Into this debate will soon step the Food and Drug Administration, which could decide whether to ban e-cigs that are flavored, permit advertising, require warning labels, impose age restrictions and demand premarket approval.

Azim Chowdhury, a Washington attorney who specializes in food and drug law, agrees that e-cigs, which don’t burn tobacco, are less harmful than conventional cigarettes.

“One thing the FDA should address is the need for good manufacturing practices and quality-control standards for the ingredients used in e-liquid,” he told me last week. “These are necessary to ensure those ingredients are free of trace impurities, which could pose health hazards.”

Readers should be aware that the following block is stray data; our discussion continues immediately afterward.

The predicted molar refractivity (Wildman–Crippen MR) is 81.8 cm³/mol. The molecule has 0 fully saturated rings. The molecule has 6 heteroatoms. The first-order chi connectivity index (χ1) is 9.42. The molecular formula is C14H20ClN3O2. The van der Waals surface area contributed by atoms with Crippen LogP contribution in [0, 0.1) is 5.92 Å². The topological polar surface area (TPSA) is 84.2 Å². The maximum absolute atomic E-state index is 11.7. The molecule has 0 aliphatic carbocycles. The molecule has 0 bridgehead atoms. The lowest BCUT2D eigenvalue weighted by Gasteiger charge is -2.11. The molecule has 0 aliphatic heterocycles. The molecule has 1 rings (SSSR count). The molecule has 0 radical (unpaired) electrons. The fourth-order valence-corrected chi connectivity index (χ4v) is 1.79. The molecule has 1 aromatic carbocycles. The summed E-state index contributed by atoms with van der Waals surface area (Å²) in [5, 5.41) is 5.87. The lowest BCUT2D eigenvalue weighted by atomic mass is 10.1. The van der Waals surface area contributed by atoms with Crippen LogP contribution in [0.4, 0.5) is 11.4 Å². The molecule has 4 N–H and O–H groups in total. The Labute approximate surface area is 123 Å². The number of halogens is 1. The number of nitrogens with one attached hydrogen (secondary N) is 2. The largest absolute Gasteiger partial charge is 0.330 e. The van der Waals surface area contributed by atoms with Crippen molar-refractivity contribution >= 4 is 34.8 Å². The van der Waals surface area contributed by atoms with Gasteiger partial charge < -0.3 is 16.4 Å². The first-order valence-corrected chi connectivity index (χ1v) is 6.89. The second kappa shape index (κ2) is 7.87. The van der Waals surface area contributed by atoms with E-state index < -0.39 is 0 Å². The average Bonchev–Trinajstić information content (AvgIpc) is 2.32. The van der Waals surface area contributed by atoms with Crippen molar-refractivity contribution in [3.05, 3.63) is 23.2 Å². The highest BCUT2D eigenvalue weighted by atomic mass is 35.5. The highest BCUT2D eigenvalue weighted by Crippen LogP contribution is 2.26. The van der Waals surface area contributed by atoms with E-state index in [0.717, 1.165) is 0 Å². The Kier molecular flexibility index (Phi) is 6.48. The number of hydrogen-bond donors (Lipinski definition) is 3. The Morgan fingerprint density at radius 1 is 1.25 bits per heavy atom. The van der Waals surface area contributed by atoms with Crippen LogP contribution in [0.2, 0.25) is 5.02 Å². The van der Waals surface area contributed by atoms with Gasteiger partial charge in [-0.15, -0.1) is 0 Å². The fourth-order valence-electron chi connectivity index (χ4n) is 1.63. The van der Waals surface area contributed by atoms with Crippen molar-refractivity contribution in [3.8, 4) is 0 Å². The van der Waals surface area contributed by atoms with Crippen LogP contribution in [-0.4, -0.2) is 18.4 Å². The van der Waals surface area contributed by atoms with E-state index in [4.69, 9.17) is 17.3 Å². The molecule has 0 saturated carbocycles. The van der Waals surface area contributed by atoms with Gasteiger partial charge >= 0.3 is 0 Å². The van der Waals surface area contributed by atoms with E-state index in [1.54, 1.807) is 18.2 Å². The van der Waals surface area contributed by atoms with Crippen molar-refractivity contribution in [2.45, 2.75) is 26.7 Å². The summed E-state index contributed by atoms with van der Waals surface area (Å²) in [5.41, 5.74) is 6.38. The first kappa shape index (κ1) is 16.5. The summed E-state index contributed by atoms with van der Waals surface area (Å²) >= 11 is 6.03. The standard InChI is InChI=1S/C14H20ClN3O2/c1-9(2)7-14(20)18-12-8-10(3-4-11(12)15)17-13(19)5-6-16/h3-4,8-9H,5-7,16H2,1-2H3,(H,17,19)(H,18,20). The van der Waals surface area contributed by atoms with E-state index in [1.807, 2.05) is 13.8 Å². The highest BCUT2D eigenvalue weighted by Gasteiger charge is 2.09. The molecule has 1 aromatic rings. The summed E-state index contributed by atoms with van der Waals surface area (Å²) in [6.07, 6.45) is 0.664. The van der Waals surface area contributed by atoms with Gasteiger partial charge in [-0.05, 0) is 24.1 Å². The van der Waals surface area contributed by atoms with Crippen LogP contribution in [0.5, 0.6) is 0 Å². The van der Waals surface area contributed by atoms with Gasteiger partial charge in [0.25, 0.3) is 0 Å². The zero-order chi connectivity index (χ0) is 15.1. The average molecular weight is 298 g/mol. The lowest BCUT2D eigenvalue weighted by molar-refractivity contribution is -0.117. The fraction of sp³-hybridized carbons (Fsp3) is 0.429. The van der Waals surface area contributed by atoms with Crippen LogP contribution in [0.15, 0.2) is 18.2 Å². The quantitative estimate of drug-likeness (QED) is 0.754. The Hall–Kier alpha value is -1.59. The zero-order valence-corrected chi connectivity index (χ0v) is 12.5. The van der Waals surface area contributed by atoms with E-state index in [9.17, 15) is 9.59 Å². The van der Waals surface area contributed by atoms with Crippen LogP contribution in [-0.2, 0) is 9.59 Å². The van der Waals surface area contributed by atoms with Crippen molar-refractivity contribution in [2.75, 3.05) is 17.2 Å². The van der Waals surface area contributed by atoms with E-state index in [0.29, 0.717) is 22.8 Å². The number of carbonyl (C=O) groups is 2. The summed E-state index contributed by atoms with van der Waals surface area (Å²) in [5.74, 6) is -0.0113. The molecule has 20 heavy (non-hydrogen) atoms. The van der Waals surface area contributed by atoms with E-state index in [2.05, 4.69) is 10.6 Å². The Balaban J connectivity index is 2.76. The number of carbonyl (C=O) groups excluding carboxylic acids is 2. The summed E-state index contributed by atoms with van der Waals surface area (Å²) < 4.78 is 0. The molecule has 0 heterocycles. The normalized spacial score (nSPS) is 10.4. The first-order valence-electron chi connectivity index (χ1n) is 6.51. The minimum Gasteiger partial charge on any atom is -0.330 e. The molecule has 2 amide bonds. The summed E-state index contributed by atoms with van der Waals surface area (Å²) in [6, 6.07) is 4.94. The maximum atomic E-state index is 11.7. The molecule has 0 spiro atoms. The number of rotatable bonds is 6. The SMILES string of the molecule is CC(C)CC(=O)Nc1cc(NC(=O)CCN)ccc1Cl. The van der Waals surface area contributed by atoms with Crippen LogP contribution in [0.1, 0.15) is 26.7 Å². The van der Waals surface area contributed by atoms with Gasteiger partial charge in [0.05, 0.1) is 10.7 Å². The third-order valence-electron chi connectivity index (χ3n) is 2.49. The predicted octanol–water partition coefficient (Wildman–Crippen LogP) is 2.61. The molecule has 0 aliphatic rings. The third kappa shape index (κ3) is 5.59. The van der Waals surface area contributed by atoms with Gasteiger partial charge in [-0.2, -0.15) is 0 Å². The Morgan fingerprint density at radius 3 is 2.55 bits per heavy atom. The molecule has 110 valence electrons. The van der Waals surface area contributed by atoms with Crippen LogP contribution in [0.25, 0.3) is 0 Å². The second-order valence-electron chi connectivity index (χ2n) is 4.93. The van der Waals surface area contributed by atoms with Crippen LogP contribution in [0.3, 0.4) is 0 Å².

Chowdhury said e-cigs were developed in 2003 by a Chinese company and introduced in the United States three or four years later. In 2009, with the enactment of the Family Smoking Prevention and Tobacco Control Act, the FDA was given the authority to regulate tobacco. The FDA could also “deem” other tobacco-based products to be within its jurisdiction, as long as there is a rule-making process.

Some e-cigs qualify because the nicotine used in “e-liquid” is derived from tobacco. E-cigs without nicotine, or those with nicotine from nontobacco sources, aren’t covered under the FDA’s tobacco authority.

Research as to safety of e-cigs is thin, according to Andrew Strasser, the director of the Biobehavioral Smoking Laboratory at the University of Pennsylvania’s Perelman School of Medicine.